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Clinical Pathway for Emergency Department Management of Subarachnoid Hemorrhage February 17, 2019

Posted by Andy Jagoda, MD in : Feature Update , 1 comment so far

Headache is the fourth most common reason for emergency department encounters, accounting for 3% of all visits in the United States. Though troublesome, 90% are relatively benign primary headaches –migraine, tension, and cluster headaches. The other 10% are secondary headaches, caused by separate underlying processes, with vascular, infectious, or traumatic etiologies, and they are potentially life-threatening.

This clinical pathway will help you improve care in the management of patients with subarachnoid hemorrhage. Download now.


Life-Threatening Headache. What do you do? February 12, 2019

Posted by Andy Jagoda, MD in : What's Your Diagnosis , 2comments

A 55-year-old man with history of nonsmall cell lung cancer who is on cisplatin presents with an acute headache and lethargy for 6 hours. His vital signs are remarkable for a blood pressure of 210/120 mm Hg, heart rate of 70 beats/min, and a temperature of 36.7°C (98°F). His physical exam reveals a lethargic patient with no localizing neurologic signs and no meningismus. You order a noncontrast CT of the head and consider lowering this patient’s blood pressure, though you wonder how much and how fast it should be reduced…

Case Conclusion:
You recognize that this cancer patient’s change in mental status and severely elevated blood pressure was likely the result of PRES. You obtained a CT of the head, which revealed white-matter changes in the posterior cerebral hemispheres. Utilizing IV nicardipine, you lowered the patient’s MAP by 25% over the first hour. In addition, you temporarily discontinued his chemotherapy medication. He subsequently became more alert and responsive.

Would you have done it different? Tell us how you would have handled this case.

“High-risk of stroke…” Case Conclusion January 7, 2013

Posted by Andy Jagoda, MD in : Cardiovascular, Neurologic , add a comment

Case re-cap:

A 72-year-old woman with a history of hypertension, diabetes, coronary artery disease, and chronic kidney disease presents shortly after experiencing a 20-minute episode of slurred speech and right facial droop. She denies experiencing similar events in the past, but she does endorse a transient episode of vision loss a week ago, intermittent vertigo, and left-sided weakness last month. On exam, her blood pressure is 178/100 mm Hg, her heart rate is 80 beats per minute and regular, and the ECG shows a sinus rhythm. Her stroke scale is zero, and noncontrast cranial CT scan shows an old small cerebellar infarct. It is Friday evening, and you have no inhouse neurology and no MRI capabilities overnight. The patient attributes her symptoms to stress and states that she has experienced anxiety and palpitations recently. She asks if it is necessary for her to be admitted or whether she can seek follow-up with her primary care physician next week.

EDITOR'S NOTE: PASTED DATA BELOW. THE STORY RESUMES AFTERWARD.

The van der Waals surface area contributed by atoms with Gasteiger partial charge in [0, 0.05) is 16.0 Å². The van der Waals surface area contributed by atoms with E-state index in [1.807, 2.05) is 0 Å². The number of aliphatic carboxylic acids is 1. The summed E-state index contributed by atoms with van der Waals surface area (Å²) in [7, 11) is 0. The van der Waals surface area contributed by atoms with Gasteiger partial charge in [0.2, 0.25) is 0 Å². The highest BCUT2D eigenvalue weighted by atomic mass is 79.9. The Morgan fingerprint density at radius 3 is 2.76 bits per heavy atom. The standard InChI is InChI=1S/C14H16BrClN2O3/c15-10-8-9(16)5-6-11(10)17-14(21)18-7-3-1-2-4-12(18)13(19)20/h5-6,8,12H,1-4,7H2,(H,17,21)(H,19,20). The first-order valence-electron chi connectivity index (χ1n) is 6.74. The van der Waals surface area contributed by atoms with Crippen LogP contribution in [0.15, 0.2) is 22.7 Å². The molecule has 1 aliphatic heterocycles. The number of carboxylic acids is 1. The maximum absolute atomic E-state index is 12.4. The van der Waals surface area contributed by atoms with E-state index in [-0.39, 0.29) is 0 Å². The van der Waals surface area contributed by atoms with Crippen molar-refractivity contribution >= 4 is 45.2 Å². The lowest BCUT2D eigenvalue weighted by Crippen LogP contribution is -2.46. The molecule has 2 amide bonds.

Case conclusion:

You correctly identified that the 72-year-old woman was at a high short-term risk of stroke with an ABCD2 score of 6 and multiple recent episodes in different vascular territories as well as evidence of an old infarct on CT scan. At your recommendation, she agreed to admission. You arranged expedited etiologic workup, including carotid duplex and transcranial Doppler ultrasound, which was initially unrevealing. She experienced a brief episode of atrial fibrillation, which was captured on the cardiac monitor, before leaving the ED. Knowing that cardioembolic causes correlate with increased stroke severity and stroke mortality, you arranged for transthoracic echocardiography the next morning, which revealed a left atrial thrombus. She was started on anticoagulation and was recurrence-free at 3 months.

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High-risk of stroke… December 28, 2012

Posted by Andy Jagoda, MD in : Cardiovascular, Neurologic , 16comments

A 72-year-old woman with a history of hypertension, diabetes, coronary artery disease, and chronic kidney disease presents shortly after experiencing a 20-minute episode of slurred speech and right facial droop. She denies experiencing similar events in the past, but she does endorse a transient episode of vision loss a week ago, intermittent vertigo, and left-sided weakness last month. On exam, her blood pressure is 178/100 mm Hg, her heart rate is 80 beats per minute and regular, and the ECG shows a sinus rhythm. Her stroke scale is zero, and noncontrast cranial CT scan shows an old small cerebellar infarct. It is Friday evening, and you have no inhouse neurology and no MRI capabilities overnight. The patient attributes her symptoms to stress and states that she has experienced anxiety and palpitations recently. She asks if it is necessary for her to be admitted or whether she can seek follow-up with her primary care physician next week.

How would you handle this patient?

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Last Modified: 03-18-2019
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